Kathy Hansen Fox ’85 was ecstatic when she got the news: Her daughter Reilly had been assigned a room in Curry Hall for her freshman year at Longwood.

But while move-in day for Reilly Fox ’20 was much different than it had been three decades earlier for her mom, Kathy Fox couldn’t help but notice a lot about the building hadn’t changed. “I don’t think it’s the exact same furniture, but it looked very similar to when I was a student,” she said.

Now, finally, big changes are coming to Curry and Frazer. For the next generation of Longwood students, the camaraderie of life in the iconic residence halls will endure. But the look of the towers is getting a long-needed and thorough upgrade.

Beginning this spring, the two buildings that have commanded the Farmville skyline for almost 50 years will be taken down to their bones and completely rebuilt. Each will still house about 400 students, including most of the freshman class. But there will be all-new suites, bathrooms, lounges and other public spaces—along with new building systems that will offer substantial environmental improvements and energy savings. In fact, Curry and Frazer will be the first buildings on the Longwood campus to meet the new LEED v4 environmental sustainability guidelines.

On the outside, the towers will be transformed into attractive Farmville landmarks.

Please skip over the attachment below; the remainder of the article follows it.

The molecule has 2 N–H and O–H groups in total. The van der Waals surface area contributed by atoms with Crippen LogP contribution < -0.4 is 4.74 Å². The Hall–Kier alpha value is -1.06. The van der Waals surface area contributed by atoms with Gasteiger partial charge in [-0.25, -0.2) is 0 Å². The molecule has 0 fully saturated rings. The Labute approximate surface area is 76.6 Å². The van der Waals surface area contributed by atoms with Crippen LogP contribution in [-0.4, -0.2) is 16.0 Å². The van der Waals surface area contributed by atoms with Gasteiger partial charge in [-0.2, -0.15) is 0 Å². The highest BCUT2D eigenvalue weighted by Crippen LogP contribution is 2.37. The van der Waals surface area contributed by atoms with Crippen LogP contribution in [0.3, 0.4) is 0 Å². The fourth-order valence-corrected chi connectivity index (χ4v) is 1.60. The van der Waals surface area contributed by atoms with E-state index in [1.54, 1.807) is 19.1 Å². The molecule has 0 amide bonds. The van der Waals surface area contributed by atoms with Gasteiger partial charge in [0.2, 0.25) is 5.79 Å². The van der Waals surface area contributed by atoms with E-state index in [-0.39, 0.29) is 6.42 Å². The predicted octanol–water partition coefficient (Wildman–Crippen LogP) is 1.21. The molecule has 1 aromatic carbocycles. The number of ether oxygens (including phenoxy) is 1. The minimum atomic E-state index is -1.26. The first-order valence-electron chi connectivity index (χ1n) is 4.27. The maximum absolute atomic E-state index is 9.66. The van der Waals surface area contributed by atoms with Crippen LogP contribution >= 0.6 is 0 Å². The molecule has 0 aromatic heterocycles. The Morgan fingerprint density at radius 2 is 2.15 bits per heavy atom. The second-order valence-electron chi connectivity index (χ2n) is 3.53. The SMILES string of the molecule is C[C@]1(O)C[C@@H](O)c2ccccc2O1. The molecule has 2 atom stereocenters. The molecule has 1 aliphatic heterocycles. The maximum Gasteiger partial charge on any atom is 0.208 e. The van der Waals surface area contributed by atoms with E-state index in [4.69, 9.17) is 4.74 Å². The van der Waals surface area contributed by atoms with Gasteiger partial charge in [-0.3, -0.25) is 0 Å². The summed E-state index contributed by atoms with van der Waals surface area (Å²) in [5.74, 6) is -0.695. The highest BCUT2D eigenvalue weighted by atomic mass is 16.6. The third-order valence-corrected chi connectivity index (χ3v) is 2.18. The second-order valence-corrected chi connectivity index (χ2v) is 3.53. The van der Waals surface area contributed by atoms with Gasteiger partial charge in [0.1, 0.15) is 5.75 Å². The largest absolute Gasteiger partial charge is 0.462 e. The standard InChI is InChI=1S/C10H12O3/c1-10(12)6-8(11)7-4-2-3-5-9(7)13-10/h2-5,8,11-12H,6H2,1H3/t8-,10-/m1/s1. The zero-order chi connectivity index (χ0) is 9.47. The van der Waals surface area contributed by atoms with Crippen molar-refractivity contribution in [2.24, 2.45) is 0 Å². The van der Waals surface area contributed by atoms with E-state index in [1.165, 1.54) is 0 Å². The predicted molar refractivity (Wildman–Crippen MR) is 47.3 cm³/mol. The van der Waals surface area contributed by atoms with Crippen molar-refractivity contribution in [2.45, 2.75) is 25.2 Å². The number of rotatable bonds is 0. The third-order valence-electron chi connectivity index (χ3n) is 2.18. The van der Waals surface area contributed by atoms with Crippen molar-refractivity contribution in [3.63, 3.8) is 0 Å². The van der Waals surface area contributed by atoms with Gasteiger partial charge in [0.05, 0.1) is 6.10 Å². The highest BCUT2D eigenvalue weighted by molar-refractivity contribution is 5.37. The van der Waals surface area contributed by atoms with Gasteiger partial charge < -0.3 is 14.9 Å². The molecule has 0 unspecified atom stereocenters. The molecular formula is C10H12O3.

With the towers already stretching the limits of their useful life, many people had assumed Longwood would need to knock them down and build all-new residence halls, along with expensive “swing space” to house students during the transition.

But the plan that emerged didn’t require any of that—for several reasons.

One was a creative construction idea that will save tens of millions in costs by renovating the buildings while preserving their steel and concrete. And by moving fast with an ambitious two-year timeline, Longwood won’t have to build additional housing during the project, which will cost about $60 million for building construction.

Another factor behind the plan was recognition of the deep connections alumni have to the residence halls—even to memories of middle-of-the-night fire alarms and getting stuck in elevators. In short, Curry and Frazer had reached the end of their functional life, but there was a real appreciation for their value in building Longwood’s sense of community.

“It always surprises me how much nostalgia and fondness there is for these two old buildings,” said Tom Frisbie-Fulton, project manager for the Longwood University Real Estate Foundation. “It was a very big part of our decision to renovate instead of tear them down.” 

'It always surprises me how much nostalgia and fondness there is for these two old buildings. It was a very big part of our decision to renovate instead of tear them down'

Tom Frisbie-Fulton, Longwood University, Real Estate Foundation project manager


Curry Hall opened in the fall of 1969 and was named for Dr. Jabez L. Monroe Curry, a noted statesman, educator, preacher, orator and advocate for public education who was named president of the Board of Trustees of the State Female Normal School at Farmville (now Longwood) in 1884. More than a century later, Curry’s great-great-grandson moved into the dorm as a Longwood freshman in fall 2006. Frazer Hall, which opened in 1970, was named for Dr. Robert Frazer, president of the college from 1897 until 1902.